The state that boasts of being “First in Flight” is preparing for another major aviation development – an expected surge in unmanned flight.
The North Carolina Department of Transportation has hired its first official to oversee the regulation of drones. The department also is developing a test that by the end of the year will be mandatory for people who want to operate commercial and government drones.
Meanwhile, a center based at North Carolina State University is working with researchers, government agencies, and private companies that want to use drones in their work.
The preparations come as the Federal Aviation Administration readies new regulations that are expected to open the nation’s skies to commercial drones sometime in the next year.
“When the final rule is made into law, we will see tremendous growth,” said Thomas Haun, the Vice President of Strategy for Raleigh-based PrecisionHawk. The company makes drones, but focuses on sophisticated analysis of the data they gather.
PrecisionHawk is developing drone-based systems that it hopes will help farmers monitor pests and diseases, boost harvest size, and use less seed, herbicides, and pesticides. It also works with insurance and energy companies. It has been working closely with N.C. State’s NextGen Air Transportation Center (NGAT), which helps it test its drones in the field.
“The market opportunity for UAVs is quite large,” Haun said. “There are estimates that the United States is in the hundreds of billions of dollars of market size in the future.”
A toy-like plane with serious uses
NGAT conducts flight tests almost every day on what it calls “unmanned aerial vehicles,” or UAVs. Using a rubber strap, the drone operators yank the toy-like, foam winged plane up a ramp and into the sky.
At a Wake County cornfield, NGAT Director Kyle Snyder watched as the drone made a recent test flight. It passed methodically back and forth over the field, snapping photos. His group has special federal permits to use several test sites around the state. It’s collecting both flight safety data for the FAA and agricultural information for farmers.
“The flight data looking at the crops, we’re sharing that with our industry partners,” Synder said. “We’ve got one of our ag partners here today that’s looking at yield predictions for corn.”
Farmers are one of many groups eager to use drones. The state government also wants them for road surveys and bridge inspections. And at least one North Carolina town plans to use them to monitor construction projects.
Soon, they should all be able to fly without special permission, when the federal and state governments end their moratoriums on most commercial and government drone flights.
The state is rolling out a permit system, including the mandatory test for commercial and government fliers.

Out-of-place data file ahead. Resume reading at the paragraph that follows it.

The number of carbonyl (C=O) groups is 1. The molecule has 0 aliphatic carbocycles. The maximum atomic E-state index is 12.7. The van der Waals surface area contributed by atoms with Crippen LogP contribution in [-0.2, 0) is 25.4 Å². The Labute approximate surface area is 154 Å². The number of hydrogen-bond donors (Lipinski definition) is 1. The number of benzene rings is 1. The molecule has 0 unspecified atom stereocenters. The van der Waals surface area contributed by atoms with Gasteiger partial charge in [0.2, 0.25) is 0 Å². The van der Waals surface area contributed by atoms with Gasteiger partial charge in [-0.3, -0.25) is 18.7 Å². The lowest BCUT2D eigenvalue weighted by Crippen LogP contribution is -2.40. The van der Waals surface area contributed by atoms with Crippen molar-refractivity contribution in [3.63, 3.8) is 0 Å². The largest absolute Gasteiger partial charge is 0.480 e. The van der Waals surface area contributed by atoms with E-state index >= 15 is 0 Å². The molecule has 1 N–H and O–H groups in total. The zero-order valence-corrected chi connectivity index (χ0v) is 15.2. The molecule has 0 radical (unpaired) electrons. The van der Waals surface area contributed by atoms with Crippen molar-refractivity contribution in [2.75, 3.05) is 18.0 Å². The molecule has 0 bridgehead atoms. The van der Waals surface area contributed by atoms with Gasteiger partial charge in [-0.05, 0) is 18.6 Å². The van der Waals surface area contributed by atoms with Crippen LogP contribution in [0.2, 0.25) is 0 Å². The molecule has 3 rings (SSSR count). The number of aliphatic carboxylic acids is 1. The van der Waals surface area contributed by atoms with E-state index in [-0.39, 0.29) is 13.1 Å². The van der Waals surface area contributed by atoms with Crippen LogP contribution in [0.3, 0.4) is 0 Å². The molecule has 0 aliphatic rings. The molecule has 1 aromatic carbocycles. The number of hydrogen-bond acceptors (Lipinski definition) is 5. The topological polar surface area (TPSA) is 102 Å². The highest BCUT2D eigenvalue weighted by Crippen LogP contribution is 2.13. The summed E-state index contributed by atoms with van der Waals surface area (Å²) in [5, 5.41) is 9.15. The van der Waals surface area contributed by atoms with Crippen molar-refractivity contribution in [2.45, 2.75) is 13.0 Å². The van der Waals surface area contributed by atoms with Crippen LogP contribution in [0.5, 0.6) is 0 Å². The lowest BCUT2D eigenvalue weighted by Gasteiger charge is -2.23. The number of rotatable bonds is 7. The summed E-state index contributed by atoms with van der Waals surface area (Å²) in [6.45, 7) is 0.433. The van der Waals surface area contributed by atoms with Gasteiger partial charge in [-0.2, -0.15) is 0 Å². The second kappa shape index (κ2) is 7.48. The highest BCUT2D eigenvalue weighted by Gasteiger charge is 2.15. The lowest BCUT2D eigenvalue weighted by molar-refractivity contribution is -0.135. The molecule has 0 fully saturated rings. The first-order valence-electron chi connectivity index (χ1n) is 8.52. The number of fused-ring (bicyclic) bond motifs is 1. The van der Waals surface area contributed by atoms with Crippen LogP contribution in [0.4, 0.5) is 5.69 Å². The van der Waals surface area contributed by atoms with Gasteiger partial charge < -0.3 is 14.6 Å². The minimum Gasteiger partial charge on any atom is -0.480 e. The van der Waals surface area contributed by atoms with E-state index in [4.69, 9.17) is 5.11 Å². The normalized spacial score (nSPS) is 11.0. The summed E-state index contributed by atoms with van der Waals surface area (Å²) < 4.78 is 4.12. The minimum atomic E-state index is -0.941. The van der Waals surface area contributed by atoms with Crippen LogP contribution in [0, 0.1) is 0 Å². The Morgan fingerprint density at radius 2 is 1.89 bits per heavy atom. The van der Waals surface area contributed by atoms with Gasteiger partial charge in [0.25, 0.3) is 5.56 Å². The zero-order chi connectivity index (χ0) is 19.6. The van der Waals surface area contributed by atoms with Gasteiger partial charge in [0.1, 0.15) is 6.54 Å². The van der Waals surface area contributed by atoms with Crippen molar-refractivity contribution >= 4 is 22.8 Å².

Chris Gibson, the new DOT drone officer, stressed the online test is not designed to assess flying skills, and he said recreational fliers won’t have to take it. Rather, he said the exam is designed to ensure operators know the laws that apply to unmanned aerial vehicles.
“If there’s a law on the books that specifies something as a crime, just because you use a UAV to do the same type of thing doesn’t mean that all of a sudden it’s not a crime, “Gibson said.
“So, we have Peeping Tom laws for example. You can’t go looking in your neighbors’ windows. Well, you can’t do that with a UAV either.”
Still, some experts say drones likely will raise some unforeseen issues and require additional laws.
“As the technology improves, they could get smaller and smaller and therefore less and less noticeable, said Sarah Preston of the ACLU of North Carolina. “Whereas you would maybe notice a helicopter hovering over your property for a period of time while pictures are being taken or video or whatever, you’re less likely to notice something that’s maybe the size of a bird and that doesn’t make a lot of noise.”
Preston said North Carolina’s drone law, which went into effect last year, allows law enforcement agencies to fly drones over public gatherings, even on private property. She says they could even use facial recognition technology to identify people at a political meeting. Or even a neighborhood barbecue.
“I think there’s a lot to it that people are not necessarily thinking through,” Preston said.
A birds eye view for local governments
Law enforcement is only part of what local governments are planning to do with drones. And just a small part for some of them.
A couple of years ago, the Town of Mooresville bought a small hovering drone for about $1,000.
It wanted aerial images of renovations to a town golf course for its web site. Before long, the town was using it to get crowd counts at street fairs.
Now, Town Manager Erskine Smith envisions using it to find lost people, give firefighters a birdseye view of fires, and help citizens track public works projects.
“This is certainly an easy way to allow people to understand that you’re going to build a road connecting from here to here,” Smith said. “They can actually see it and visualize it, and get an idea of ‘Oh, yeah, now I know what they’re talking about.’”
Mooresville had to mothball its drone because the state put a temporary moratorium on their use by local governments. That will end after the state permits are available and the FAA implements its regulations. But the town found the drone so useful that it applied for special permission to get back in the air sooner.
“It’s a very inexpensive tool that, you know, they always say a picture is worth a thousand words,” Smith said.